FRANKFURT – European Central Bank officials warned Tuesday of catastrophic consequences if Greece is allowed to restructure its sovereign debt.

“Default or debt restructuring is a dramatic economic and social event for the country which experiences it — I would call it political ‘suicide’ — which leads many into poverty,” Executive Board member Lorenzo Bini Smaghi said in Florence. Fellow board member Juergen Stark said restructuring “wouldn’t be a solution to the problems that Greece needs to overcome.”

Concern at the Frankfurt-based ECB is growing after Greek bond yields soared to all-time highs on speculation the government will be unable to meet its refinancing needs under the conditions of its current $158 billion bailout package. Greece’s credit rating was Monday cut two levels by Standard & Poor’s, which said further reductions are possible as the risk of default rises.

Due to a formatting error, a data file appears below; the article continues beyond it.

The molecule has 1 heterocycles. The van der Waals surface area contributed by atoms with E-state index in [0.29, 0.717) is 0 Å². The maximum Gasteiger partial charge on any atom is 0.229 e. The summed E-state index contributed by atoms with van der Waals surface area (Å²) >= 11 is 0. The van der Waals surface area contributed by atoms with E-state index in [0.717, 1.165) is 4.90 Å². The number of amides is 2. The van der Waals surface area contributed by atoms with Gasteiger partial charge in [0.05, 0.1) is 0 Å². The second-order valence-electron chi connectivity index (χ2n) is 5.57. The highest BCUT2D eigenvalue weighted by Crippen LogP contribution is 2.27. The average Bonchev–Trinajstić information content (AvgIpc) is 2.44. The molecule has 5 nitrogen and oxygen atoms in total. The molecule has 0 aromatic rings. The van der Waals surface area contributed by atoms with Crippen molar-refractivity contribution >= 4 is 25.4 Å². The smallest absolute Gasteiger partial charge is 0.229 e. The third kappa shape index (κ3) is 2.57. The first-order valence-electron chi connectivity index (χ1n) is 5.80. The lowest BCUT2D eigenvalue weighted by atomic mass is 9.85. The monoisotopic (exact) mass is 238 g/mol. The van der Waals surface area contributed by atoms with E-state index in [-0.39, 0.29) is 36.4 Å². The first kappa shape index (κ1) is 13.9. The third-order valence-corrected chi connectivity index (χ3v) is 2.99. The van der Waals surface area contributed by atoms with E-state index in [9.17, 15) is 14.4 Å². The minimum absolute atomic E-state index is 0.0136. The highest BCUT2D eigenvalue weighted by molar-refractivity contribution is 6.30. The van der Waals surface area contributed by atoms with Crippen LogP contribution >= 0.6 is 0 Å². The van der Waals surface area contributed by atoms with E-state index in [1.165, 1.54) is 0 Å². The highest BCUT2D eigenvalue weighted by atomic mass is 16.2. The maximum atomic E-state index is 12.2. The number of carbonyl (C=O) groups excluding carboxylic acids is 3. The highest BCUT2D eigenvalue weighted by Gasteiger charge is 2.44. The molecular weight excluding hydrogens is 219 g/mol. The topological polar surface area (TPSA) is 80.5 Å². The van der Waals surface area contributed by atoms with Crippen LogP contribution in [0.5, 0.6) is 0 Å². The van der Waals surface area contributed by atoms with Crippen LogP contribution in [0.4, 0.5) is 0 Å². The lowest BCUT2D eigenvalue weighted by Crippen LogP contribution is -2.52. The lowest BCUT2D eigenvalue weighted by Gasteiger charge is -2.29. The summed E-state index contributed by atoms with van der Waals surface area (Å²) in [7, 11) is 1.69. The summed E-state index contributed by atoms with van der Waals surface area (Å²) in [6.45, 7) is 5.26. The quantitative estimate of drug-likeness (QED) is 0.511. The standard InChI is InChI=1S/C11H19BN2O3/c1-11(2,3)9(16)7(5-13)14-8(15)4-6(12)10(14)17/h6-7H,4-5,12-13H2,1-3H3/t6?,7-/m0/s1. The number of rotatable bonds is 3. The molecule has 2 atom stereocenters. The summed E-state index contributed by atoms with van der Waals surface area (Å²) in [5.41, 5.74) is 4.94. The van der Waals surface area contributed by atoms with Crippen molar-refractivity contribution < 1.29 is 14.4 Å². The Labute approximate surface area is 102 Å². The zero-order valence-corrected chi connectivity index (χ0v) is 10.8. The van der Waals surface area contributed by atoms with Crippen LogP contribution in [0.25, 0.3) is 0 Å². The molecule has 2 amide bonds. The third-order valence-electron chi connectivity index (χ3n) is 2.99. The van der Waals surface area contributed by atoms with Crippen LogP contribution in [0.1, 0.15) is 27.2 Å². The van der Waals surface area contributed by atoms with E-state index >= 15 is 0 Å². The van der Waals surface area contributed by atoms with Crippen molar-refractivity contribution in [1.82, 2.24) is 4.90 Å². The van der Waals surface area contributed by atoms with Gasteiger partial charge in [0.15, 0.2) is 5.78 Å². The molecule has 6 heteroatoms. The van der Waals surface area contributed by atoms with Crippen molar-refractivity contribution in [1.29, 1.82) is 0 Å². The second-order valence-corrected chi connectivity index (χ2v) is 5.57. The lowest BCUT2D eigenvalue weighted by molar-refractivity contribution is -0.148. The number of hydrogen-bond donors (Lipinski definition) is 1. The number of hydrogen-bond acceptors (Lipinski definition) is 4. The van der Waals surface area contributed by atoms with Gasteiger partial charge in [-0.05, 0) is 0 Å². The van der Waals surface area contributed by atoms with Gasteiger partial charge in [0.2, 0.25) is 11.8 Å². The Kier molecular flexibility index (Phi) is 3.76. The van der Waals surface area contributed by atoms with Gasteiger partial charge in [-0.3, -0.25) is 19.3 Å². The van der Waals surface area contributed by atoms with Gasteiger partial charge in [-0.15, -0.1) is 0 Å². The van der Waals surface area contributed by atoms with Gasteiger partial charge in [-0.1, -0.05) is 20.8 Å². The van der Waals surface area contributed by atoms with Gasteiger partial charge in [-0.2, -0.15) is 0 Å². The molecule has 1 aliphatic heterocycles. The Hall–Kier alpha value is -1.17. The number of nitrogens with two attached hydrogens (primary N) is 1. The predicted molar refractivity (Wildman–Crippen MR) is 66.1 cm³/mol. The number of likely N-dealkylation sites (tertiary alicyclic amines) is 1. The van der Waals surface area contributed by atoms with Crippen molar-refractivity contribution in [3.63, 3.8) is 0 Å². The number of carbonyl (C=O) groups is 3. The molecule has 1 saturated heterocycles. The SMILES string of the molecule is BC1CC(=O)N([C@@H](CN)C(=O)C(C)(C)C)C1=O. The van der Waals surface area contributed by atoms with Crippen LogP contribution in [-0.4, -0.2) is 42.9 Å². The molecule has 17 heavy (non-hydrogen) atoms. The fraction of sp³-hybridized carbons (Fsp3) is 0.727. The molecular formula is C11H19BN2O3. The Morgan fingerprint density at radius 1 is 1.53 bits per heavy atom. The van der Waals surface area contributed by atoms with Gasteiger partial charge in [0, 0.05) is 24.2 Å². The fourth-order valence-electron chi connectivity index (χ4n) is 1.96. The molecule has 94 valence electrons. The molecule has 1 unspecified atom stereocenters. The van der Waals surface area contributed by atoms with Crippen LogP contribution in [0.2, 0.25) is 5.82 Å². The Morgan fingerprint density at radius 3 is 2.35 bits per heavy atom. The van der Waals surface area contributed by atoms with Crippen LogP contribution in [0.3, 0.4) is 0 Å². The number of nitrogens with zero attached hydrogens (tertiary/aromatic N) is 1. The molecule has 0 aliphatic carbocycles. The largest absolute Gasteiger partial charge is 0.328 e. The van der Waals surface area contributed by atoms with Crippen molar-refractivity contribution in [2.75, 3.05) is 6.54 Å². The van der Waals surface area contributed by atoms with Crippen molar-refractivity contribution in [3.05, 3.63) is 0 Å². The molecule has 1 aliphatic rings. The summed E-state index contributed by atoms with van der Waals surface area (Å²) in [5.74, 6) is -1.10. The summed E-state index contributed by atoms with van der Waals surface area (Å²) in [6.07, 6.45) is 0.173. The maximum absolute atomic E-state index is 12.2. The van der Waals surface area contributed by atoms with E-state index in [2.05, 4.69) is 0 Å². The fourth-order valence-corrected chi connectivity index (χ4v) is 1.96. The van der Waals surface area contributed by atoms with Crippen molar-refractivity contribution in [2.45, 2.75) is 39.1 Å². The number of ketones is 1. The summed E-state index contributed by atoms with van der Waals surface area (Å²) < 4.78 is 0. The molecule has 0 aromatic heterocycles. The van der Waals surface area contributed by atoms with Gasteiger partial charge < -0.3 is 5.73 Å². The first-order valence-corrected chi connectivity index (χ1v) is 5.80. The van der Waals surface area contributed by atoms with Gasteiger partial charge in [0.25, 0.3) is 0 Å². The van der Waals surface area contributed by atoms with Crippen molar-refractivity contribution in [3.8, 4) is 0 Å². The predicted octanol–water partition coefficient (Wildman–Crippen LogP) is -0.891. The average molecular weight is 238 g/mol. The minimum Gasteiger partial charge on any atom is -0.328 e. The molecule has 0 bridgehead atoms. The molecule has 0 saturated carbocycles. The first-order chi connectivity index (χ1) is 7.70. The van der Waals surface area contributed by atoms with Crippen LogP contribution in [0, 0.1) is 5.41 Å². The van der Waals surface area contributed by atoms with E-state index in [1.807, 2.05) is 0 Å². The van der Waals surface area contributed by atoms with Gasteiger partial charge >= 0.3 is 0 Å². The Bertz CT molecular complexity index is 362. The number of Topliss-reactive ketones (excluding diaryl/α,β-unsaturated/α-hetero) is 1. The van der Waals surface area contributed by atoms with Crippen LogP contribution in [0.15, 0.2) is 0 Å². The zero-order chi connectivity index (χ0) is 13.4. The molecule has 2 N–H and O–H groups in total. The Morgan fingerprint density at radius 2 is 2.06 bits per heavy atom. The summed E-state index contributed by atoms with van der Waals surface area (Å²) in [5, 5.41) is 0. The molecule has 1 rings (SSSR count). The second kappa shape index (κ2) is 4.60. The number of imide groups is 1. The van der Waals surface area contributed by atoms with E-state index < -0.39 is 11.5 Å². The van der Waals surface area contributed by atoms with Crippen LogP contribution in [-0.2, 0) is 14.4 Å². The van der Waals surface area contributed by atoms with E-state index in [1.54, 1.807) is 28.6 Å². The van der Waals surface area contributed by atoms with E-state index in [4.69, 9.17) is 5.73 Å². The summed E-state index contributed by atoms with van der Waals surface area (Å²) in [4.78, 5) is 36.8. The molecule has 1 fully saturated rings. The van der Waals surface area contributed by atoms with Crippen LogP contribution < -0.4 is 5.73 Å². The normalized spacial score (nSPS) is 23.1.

“The ECB is fighting to keep politicians away from the restructuring debate,” said Nick Kounis, head of macro research at ABN Amro in Amsterdam. “They are worried that people are starting to consider it in important capitals.”

The strategy may be working. Germany, which last month indicated a restructuring was possible, now says giving more aid to Greece may be preferable.

Record financing costs are dimming expectations that Greece will be able to sell debt at manageable rates. “It was expected that Greece would be able to refinance itself via the market next year and there now are strong indications that won’t happen,” ECB council member Ewald Nowotny said Tuesday.

Greece can’t meet payments on the money it already owes “and now the European Union’s talking about lending them more money,” Mark Grant, managing director at Southwest Securities Inc., told Pimm Fox on Bloomberg Television’s “Taking Stock.” Greece “is bankrupt, and the European Union is going to have to face up to that. The country has to default or restructure.”